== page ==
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Visually the game is one of the best next-gen releases yet with both strong character and environment design. This is especially noticeably when the weather takes a turn for the worse or as the sun begins to set over the city. The game also runs extremely smoothly for the most part – there were a couple of times that the frame rate dropped sharply when multiple things appeared on screen – and with barely any loading times aside from the excessively long one when you first start the game. The only slight annoyance in terms of visuals is the draw distances when driving, as breakable objects such as street lights and traffic on the road can be seen popping in which isn’t game breaking but can cause distraction.

The control scheme for the game is very intuitive, especially when on foot. The use of a weapon wheel allows for the quick switching between the large array guns, explosives and hacking devices available and the cover system is as fluid as we’ve seen for a long time. Free running is very similar to that seen in Assassin’s Creed allowing for the quick traversal over obstacles in your way, but on a far lesser vertical scale.

The driving may be one of the game’s biggest drawbacks. Despite the large array of vehicles on offer, they all feel the same and are very heavy to handle; the only exceptions being motorcycles and the more high powered sports cars which have a much greater arcade feel to them.

Gunplay is also well done, with a focus system which allows the slow down of time to assist when necessary. There’s a large array of weapons on offer, but to be honest there really isn’t any need for the vast majority of them. A silenced pistol and/or assault rifle is more than enough to make light work most of the enemies you will come across.

Like any good open-world game developed by Ubisoft, there are a host of side missions, collectibles and mini-games to play should you want to take a break from the story or have already completed it and want to spend more time with the game. Many do take on a similar, easier feel in comparison to the main story missions, but some such as the Spider Tank game offer something completely different.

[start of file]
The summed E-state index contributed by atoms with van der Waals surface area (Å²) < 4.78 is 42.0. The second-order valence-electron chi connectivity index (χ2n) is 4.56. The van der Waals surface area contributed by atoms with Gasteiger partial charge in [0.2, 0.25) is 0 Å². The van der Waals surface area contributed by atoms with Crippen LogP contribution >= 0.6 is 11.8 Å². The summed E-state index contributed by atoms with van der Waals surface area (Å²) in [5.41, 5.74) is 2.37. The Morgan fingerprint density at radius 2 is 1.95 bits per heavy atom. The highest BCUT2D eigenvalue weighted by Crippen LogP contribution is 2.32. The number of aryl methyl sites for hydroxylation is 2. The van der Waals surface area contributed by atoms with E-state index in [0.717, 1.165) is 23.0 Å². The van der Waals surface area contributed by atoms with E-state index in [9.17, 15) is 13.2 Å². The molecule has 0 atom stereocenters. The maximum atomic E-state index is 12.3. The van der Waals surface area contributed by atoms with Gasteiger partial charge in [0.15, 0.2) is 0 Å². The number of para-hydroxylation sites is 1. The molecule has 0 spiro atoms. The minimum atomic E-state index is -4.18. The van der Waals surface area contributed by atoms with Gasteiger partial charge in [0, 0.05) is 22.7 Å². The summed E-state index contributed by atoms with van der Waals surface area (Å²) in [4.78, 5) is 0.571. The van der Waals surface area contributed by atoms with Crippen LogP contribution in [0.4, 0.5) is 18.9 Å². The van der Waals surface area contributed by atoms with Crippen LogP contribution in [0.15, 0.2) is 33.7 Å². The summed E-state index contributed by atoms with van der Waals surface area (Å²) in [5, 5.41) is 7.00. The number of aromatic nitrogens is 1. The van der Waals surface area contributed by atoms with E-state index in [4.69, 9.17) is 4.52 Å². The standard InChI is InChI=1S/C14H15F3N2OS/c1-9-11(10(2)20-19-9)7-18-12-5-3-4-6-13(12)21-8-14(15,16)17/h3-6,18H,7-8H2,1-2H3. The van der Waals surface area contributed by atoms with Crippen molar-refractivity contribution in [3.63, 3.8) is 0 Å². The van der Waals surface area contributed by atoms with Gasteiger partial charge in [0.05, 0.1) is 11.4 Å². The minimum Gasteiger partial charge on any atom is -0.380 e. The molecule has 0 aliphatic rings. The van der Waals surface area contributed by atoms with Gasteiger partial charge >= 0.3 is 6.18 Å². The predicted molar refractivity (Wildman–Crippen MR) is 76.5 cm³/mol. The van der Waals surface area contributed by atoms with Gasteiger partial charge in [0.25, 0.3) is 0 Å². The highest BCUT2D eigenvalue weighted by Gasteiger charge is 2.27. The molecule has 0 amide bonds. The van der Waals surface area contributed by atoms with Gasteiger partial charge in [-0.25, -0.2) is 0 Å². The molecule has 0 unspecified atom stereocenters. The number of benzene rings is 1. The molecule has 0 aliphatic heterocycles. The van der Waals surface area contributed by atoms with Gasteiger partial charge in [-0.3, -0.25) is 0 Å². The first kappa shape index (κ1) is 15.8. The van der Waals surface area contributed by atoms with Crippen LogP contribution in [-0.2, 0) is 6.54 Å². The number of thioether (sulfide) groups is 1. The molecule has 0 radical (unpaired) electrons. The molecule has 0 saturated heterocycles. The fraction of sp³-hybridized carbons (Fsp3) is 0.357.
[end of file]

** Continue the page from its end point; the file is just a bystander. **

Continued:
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Multiplayer in the game is well executed and can be slightly addictive as you try to figure out new, creative ways to hack and tail your opponents. The capture the flag style Decryption game, which tasks one player with evading the rest, can be very tense, and races where you have to try and avoid traps that other players can trigger to slow your progress are fun and action packed.

When you’re on the receiving end of someone entering your game, it can be annoying if all you want to do is start the next mission, but there is the option to turn off the multiplayer section of the game if it does get too much for you.

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The game’s achievements should be straightforward for most people to obtain, with a good mix of achievements that are story based, completing specific in-game actions, for collecting X amount of this collectible and doing X amount of this task. It makes for an easy-ish 1000G if you are willing to put in the fifty or so hours it could take you to do everything.

Watch_Dogs is a very well put together game that feels like a perfect hybrid of many of Ubisoft’s best known franchises rolled into one. The graphics are some of the best the Xbox One has seen to date, and the gameplay is extremely smooth, though it does suffer slightly when driving. The stealth orientated gameplay gives a fresh feel to the usual, guns blazing open-world setting, and the hacking is unique feature that adds a new level of interaction with the environment and NPC characters.

Compared to other open-world games there isn’t as much to do outside of missions and side quests, which will stop many from coming back for more once they’ve worked their way through the story, side missions and collectibles, but with fifty-plus hours of gameplay to be had, it’s still a good investment to make.

Ultimately, if you’re coming into the game filled with hype, you may feel a little bit disappointed that it isn’t all that you hoped for, but that doesn’t make Watch_Dogs a bad game. It’s a solid experience throughout, but just misses "must-play".

The reviewer spent approximately 25 hours hacking his way through the game's story, side missions and multiplayer modes, unlocking 11 out of the game's 38 achievements. The Xbox One copy of the game was provided courtesy of the publisher.
Dave Horobin
Written by Dave Horobin
Dave is the TrueAchievements Social Manager and has been a Newshound since 2010. When he's not chasing developers and publishers for early review copies, he can usually be found on the TrueAchievements social pages discussing all things TA related.